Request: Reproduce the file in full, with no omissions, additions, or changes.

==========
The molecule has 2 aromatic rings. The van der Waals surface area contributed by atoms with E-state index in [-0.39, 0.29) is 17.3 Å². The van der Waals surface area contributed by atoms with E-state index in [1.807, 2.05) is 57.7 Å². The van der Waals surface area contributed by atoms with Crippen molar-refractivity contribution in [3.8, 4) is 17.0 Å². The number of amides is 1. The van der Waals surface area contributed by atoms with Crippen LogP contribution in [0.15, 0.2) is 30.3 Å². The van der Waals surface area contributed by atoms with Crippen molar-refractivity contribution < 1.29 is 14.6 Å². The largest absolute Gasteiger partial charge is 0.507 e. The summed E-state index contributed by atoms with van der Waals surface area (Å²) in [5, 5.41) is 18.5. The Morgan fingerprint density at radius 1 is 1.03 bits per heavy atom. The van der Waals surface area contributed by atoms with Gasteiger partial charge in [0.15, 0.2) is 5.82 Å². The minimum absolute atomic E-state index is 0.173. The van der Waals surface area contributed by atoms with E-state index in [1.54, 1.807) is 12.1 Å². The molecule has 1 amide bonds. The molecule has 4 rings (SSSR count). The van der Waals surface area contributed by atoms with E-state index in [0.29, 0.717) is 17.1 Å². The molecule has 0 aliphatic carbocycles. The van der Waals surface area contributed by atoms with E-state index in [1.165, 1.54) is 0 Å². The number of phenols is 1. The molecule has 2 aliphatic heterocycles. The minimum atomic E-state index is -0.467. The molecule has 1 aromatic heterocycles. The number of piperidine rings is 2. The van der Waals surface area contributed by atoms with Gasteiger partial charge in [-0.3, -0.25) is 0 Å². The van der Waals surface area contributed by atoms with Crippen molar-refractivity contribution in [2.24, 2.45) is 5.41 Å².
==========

The molecule has 2 aromatic rings. The van der Waals surface area contributed by atoms with E-state index in [-0.39, 0.29) is 17.3 Å². The van der Waals surface area contributed by atoms with E-state index in [1.807, 2.05) is 57.7 Å². The van der Waals surface area contributed by atoms with Crippen molar-refractivity contribution in [3.8, 4) is 17.0 Å². The number of amides is 1. The van der Waals surface area contributed by atoms with Crippen LogP contribution in [0.15, 0.2) is 30.3 Å². The van der Waals surface area contributed by atoms with Crippen molar-refractivity contribution < 1.29 is 14.6 Å². The largest absolute Gasteiger partial charge is 0.507 e. The summed E-state index contributed by atoms with van der Waals surface area (Å²) in [5, 5.41) is 18.5. The Morgan fingerprint density at radius 1 is 1.03 bits per heavy atom. The van der Waals surface area contributed by atoms with Gasteiger partial charge in [0.15, 0.2) is 5.82 Å². The minimum absolute atomic E-state index is 0.173. The van der Waals surface area contributed by atoms with E-state index in [1.54, 1.807) is 12.1 Å². The molecule has 1 amide bonds. The molecule has 4 rings (SSSR count). The van der Waals surface area contributed by atoms with E-state index in [0.29, 0.717) is 17.1 Å². The molecule has 0 aliphatic carbocycles. The van der Waals surface area contributed by atoms with E-state index in [1.165, 1.54) is 0 Å². The number of phenols is 1. The molecule has 2 aliphatic heterocycles. The minimum atomic E-state index is -0.467. The molecule has 1 aromatic heterocycles. The number of piperidine rings is 2. The van der Waals surface area contributed by atoms with Gasteiger partial charge in [-0.3, -0.25) is 0 Å². The van der Waals surface area contributed by atoms with Crippen molar-refractivity contribution in [2.24, 2.45) is 5.41 Å².